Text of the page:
Internet Relationships As Damaging as Real-Life Affairs
Sat 17 Apr 2004
By John von Radowitz
Science Correspondent, PA News
An internet relationship can be as damaging to partnerships as cheating in real life, new research showed today.
People tend to view on-line intimacy as infidelity, even though sex may not be involved, a new study has found.
Psychologist Dr Monica Whitty, from Queen’s University, Belfast, asked 245 students to complete stories in which one partner from a couple develops a relationship over the internet.
More than half the stories represented the “betrayer” as being unfaithful, while 84% portrayed the “victim” partner feeling betrayed.
Women were more likely than men to see “emotional infidelity” as the reason why an internet affair counted as cheating. They were also more likely to see internet infidelity as damaging to a real-life relationship.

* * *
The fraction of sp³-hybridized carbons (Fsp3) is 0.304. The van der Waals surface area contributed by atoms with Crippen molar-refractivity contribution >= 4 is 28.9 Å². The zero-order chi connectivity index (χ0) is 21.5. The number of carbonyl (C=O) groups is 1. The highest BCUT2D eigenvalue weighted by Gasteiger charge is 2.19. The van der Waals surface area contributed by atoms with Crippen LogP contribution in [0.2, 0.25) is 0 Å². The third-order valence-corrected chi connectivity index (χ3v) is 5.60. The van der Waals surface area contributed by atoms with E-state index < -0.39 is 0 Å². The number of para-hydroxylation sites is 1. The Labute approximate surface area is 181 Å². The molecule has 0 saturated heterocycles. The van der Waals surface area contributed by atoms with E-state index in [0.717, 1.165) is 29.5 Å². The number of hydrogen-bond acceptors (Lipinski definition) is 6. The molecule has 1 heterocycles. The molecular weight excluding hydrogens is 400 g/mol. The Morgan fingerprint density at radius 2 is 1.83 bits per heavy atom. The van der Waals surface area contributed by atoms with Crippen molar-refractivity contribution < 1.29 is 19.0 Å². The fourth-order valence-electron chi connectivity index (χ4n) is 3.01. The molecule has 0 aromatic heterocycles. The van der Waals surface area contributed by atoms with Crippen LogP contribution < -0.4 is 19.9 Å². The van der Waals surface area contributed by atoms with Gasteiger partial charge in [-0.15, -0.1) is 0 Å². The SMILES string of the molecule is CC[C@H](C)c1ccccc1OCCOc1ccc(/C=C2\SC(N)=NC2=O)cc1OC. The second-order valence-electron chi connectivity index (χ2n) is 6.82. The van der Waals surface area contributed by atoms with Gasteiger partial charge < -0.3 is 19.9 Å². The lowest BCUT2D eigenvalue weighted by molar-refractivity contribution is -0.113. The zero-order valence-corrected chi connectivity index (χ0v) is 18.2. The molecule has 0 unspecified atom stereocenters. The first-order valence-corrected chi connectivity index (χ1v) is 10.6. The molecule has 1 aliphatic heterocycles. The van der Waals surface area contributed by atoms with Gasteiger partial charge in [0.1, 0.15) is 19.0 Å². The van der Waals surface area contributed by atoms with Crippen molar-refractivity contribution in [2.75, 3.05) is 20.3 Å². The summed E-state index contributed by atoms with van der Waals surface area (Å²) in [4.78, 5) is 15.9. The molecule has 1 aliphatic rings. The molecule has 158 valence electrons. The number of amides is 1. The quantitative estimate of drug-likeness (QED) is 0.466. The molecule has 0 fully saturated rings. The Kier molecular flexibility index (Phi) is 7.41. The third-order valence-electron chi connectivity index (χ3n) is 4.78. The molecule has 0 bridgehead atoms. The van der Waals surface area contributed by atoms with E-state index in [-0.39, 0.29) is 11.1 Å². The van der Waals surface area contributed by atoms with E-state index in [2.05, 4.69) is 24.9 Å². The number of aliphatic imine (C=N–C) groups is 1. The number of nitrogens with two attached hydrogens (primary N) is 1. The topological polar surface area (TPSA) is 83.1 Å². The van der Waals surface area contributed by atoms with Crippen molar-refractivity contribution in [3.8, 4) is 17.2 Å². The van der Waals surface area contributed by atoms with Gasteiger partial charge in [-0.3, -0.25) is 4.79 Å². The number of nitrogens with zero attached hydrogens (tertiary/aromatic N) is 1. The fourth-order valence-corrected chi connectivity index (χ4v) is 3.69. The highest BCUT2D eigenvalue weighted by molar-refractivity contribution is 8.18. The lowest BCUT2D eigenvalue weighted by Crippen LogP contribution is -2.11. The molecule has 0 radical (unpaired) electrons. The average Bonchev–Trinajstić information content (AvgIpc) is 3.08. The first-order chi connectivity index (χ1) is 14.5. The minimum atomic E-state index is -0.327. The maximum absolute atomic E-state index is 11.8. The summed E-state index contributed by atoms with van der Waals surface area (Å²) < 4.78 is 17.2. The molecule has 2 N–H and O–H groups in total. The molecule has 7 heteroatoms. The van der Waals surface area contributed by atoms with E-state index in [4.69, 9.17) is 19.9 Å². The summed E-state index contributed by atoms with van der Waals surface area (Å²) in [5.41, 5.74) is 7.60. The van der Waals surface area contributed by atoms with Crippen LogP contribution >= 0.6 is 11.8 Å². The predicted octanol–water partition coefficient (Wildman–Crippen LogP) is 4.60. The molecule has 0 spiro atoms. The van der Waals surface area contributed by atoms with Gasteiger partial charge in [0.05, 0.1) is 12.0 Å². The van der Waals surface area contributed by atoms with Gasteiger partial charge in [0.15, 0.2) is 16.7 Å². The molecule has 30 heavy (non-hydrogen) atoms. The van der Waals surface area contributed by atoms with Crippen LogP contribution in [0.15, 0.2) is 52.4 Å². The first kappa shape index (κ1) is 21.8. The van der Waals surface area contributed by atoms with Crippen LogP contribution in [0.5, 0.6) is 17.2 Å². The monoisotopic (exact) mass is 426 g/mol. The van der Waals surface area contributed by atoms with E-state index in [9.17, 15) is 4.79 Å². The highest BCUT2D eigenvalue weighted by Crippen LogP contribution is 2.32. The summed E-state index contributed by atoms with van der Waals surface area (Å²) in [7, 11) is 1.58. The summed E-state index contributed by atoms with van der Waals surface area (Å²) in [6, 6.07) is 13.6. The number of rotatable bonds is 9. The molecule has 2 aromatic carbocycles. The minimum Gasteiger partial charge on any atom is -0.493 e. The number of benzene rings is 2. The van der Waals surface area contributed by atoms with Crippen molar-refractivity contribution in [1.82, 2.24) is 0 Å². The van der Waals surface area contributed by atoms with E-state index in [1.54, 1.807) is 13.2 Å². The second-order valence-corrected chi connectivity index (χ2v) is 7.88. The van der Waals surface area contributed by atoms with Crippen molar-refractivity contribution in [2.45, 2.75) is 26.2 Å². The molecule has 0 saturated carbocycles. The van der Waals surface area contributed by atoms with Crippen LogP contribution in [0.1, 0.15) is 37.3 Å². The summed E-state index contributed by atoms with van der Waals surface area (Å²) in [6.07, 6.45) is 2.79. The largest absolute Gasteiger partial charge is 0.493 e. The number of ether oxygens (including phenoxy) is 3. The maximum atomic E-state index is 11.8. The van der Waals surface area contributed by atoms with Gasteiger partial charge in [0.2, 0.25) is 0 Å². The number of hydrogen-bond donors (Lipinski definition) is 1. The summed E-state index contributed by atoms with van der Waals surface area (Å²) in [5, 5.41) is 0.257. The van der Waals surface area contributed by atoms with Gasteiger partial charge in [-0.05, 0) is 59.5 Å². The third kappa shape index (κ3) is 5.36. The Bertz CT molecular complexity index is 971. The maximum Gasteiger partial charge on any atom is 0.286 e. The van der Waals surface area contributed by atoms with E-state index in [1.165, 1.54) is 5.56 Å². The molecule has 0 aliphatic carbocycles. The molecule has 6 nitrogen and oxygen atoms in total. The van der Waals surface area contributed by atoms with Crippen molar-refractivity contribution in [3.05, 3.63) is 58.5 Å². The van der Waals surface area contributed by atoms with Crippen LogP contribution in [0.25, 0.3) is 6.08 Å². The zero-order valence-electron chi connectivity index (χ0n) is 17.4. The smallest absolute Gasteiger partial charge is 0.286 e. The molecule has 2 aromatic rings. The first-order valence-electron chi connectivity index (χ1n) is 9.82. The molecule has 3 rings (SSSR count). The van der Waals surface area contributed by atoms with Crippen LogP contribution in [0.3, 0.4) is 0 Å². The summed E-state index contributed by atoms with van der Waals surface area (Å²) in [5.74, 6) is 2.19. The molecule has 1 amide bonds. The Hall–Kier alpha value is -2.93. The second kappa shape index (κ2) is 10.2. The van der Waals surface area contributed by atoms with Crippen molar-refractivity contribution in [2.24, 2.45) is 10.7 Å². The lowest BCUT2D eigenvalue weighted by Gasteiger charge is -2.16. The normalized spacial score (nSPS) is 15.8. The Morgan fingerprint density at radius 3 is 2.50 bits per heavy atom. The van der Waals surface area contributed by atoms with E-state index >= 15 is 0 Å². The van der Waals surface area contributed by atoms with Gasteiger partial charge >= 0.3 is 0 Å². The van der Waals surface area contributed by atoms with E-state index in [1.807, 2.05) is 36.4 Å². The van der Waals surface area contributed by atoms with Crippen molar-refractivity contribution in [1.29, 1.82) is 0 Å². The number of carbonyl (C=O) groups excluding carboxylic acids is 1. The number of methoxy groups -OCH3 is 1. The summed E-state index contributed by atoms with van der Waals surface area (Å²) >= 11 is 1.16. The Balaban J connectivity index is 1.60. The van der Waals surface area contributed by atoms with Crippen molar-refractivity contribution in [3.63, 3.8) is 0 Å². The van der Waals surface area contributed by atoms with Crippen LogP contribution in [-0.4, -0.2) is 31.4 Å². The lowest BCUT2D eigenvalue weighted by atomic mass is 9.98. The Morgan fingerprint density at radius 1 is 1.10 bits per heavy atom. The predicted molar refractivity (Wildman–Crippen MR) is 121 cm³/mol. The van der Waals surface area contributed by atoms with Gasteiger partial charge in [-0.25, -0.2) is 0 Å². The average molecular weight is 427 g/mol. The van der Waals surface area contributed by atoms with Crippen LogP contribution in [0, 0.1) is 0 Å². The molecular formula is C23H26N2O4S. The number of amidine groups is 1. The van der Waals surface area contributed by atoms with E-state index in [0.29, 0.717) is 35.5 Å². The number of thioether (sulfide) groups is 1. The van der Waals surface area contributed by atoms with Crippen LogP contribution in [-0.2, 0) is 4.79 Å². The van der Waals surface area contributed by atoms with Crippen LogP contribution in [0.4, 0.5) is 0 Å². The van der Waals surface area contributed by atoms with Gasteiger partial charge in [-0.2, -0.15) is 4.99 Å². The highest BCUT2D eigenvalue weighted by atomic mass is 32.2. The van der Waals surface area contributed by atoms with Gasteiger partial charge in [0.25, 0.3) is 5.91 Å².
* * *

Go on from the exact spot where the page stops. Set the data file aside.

The most frequently stated reason for why internet intimacy was an act of infidelity was that it was wrong to have a romantic relationship with more than one person.
However not all the participants agreed on the morals of internet relationships.
In 27% of the stories, the “betrayer” did not believe that he or she had been unfaithful. A further 22% of participants either did not present the betrayer’s point of view or were unclear.
Dr Whitty said: “There were some who didn’t see an internet relationship as an act of betrayal, and that might be worth considering, because in a real situation it might be that one party doesn’t think he or she is doing anything wrong.
“When we look at off-line affairs, we know what the rules are, that you mustn’t have sexual intercourse. But here it’s not so clear; a person might think it’s not real because it’s on a computer.
“I think it has the potential to be damaging to people’s relationships.”
Dr Whitty now plans to investigate how internet affairs affect real-life couples by interviewing people undergoing relationship counselling.